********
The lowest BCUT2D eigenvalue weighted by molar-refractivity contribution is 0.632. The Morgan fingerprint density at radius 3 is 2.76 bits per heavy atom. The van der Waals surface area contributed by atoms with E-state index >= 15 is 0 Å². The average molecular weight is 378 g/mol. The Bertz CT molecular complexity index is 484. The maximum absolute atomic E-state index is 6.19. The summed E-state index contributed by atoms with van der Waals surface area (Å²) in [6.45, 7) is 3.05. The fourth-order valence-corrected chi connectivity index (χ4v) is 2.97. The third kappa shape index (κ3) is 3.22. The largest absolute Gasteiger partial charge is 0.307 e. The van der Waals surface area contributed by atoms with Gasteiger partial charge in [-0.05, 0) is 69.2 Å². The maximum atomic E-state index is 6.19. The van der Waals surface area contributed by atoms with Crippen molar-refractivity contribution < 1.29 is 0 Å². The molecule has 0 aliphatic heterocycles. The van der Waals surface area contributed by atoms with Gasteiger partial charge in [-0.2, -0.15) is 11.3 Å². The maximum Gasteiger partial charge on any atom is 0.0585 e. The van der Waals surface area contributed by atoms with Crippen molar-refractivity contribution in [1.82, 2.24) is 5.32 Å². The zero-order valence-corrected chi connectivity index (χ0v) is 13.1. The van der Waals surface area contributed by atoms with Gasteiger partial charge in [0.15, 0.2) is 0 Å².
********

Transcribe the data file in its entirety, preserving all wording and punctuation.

The lowest BCUT2D eigenvalue weighted by molar-refractivity contribution is 0.632. The Morgan fingerprint density at radius 3 is 2.76 bits per heavy atom. The van der Waals surface area contributed by atoms with E-state index >= 15 is 0 Å². The average molecular weight is 378 g/mol. The Bertz CT molecular complexity index is 484. The maximum absolute atomic E-state index is 6.19. The summed E-state index contributed by atoms with van der Waals surface area (Å²) in [6.45, 7) is 3.05. The fourth-order valence-corrected chi connectivity index (χ4v) is 2.97. The third kappa shape index (κ3) is 3.22. The largest absolute Gasteiger partial charge is 0.307 e. The van der Waals surface area contributed by atoms with Gasteiger partial charge in [-0.05, 0) is 69.2 Å². The maximum atomic E-state index is 6.19. The van der Waals surface area contributed by atoms with Crippen molar-refractivity contribution < 1.29 is 0 Å². The molecule has 0 aliphatic heterocycles. The van der Waals surface area contributed by atoms with Gasteiger partial charge in [-0.2, -0.15) is 11.3 Å². The maximum Gasteiger partial charge on any atom is 0.0585 e. The van der Waals surface area contributed by atoms with Crippen molar-refractivity contribution in [1.82, 2.24) is 5.32 Å². The zero-order valence-corrected chi connectivity index (χ0v) is 13.1. The van der Waals surface area contributed by atoms with Gasteiger partial charge in [0.15, 0.2) is 0 Å².